RCMP traffic unit back in town

Targeting more than just impaired, speeding

RCMP poster

RCMP poster

Being a dedicated traffic enforcement cop brings with it a lot of tragic and bloody memories that both haunt and galvanize the police who enforce the laws of the road, according to Cpl. Brian Johannson.

Johannson is in charge of the Stettler branch of the Central Alberta Integrated Traffic Unit (ITU). He and Const. Mark Hall operate out of the Stettler RCMP detachment but cover all central Alberta. The unit is made up of 11 RCMP members and five sheriffs from the Solicitor General’s office.

Since the return of the ITU to Stettler in mid- September, Johannson and Hall have handed out slightly more than 250 traffic infractions, including a handful of immediate roadside sanctions – drivers who had their vehicles towed and/or licence suspended for three to 30 days depending on the level of impairment.

“We’re noticing, in this area, a lot of vehicle violations,” Johannson said, unknowingly echoing a previous comment from the detachment commander, Sgt. Duncan Babchuk, who has previously spoken out about vehicle modifications.

“(We see) tinted windows and tinted tail lights,” Johannson said.

While it is legally acceptable to tint rear seat windows in a vehicle, it is not legal to tint the front driver and passenger side windows or the windshield, for both practical and safety reasons.

“When you come to a four-way stop, you’re trained to meet the eyes of the person across from you,” Johannson said. “You can’t do that with tint. And windows are designed to break into little pieces in a collision – tint holds them together.”

He described one collision where the driver’s arm had gone through a window. The window had broken properly, but the glass had held the tiny shards of glass together.

“It was like a serrated knife,” Johannson said. “He needed 600 stitches.”

Traffic also concerns itself with the usual offences, such as speeding, impaired driving, intersection safety, and distracted driving. Unlike some provinces, where there are either no distracted driving laws or less robust hands-free laws, the laws in Alberta dictate that drivers must not have their attention diverted by anything.

“People think driving means getting into your vehicle and going from point A to point B,” Johannson said. “It’s more than that. It requires your complete attention.”

In his eight years in the ITU in Blackfalds, where he served before being promoted to corporal to head up the Stettler division of the Central Alberta ITU, Johannson said he’s seen some ridiculous examples of distracted driving.

“One man was eating a poutine while driving,” he recalled. “He had the food in one hand, fork in the other, and was steering with his knees.”

Another time, a man was flossing his teeth.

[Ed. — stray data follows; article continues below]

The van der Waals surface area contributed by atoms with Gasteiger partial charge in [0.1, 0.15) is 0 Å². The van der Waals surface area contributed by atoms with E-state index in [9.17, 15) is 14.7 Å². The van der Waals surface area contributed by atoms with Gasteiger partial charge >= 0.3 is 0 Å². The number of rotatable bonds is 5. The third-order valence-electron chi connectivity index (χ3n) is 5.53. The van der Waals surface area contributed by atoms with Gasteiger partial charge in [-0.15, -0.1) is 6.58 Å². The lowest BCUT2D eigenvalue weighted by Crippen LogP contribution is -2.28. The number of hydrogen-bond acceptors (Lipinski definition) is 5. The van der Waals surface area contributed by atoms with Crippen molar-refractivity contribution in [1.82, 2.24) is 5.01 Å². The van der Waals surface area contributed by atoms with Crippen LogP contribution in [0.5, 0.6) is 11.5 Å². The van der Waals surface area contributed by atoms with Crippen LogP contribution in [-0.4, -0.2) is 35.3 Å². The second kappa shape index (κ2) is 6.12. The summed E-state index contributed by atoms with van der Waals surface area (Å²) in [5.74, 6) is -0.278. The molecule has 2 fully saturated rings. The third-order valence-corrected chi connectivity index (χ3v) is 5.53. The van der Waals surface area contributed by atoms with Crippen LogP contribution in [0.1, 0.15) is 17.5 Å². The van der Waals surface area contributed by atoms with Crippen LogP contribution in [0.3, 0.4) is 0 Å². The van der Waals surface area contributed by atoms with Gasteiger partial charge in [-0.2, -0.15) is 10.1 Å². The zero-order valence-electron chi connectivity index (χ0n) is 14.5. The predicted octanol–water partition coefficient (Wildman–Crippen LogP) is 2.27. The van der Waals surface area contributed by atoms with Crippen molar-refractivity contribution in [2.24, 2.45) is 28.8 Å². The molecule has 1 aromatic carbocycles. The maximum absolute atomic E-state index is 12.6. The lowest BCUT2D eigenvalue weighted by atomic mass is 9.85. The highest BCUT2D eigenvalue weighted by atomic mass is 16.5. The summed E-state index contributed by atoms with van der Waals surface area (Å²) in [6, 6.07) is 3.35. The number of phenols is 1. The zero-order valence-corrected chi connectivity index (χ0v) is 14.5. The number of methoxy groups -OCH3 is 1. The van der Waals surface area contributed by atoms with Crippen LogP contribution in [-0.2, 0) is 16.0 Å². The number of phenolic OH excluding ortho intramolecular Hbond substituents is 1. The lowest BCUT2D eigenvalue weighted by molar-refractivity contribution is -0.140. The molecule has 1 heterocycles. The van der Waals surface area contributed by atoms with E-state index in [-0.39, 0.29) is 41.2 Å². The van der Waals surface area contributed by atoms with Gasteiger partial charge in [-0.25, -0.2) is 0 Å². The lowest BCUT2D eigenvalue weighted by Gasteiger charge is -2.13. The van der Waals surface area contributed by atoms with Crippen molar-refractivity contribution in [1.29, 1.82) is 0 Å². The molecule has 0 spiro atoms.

Distracted driving laws require drivers to be paying attention. The use of electronic devices like cell phones, computers, tablets, or GPS units, the presence of pets on the lap, and eating are just some examples of how people can find themselves on the wrong side of the distracted driving laws.

The Central Alberta ITU operates out of Blackfalds, Rocky Mountain House and Stettler, and is made up of 11 RCMP members and five sheriffs from the

Solicitor General’s office, all with the not-so-simple mandate of improving road safety while reducing the number of fatal or high injury collisions.

“You want to make sure people are safe,” Johannson said. “It’s why we do what we do, but it becomes disturbing when you see people who have died who shouldn’t have.”

He cited, as an example, a man who died after his vehicle went off the road while his head was down, texting.

Johannson said seatbelt use is the best protective step people can take.

“The inside of a vehicle has what’s called the engineered life space,” he said. “It’s specially designed to handle collisions and protect vehicle occupants. The seat belt will keep you inside that engineered life space.

“Seventy-five per cent of people ejected from a vehicle in a collision die. Lap/shoulder belts reduce the risk of fatal or serious injuries to front seat occupants of passenger vehicles by up to 50 per cent and by up to up 65 per cent for people riding in light trucks.”

He said some people explain away their decision to not wear their seatbelts as concern about going into water, but the number of water-seatbelt deaths is very rare in comparison to the numbers of those who have died in vehicle ejections, Johannson noted.

The Stettler branch of the ITU isn’t limited to Stettler County, but can be found all over Central Alberta.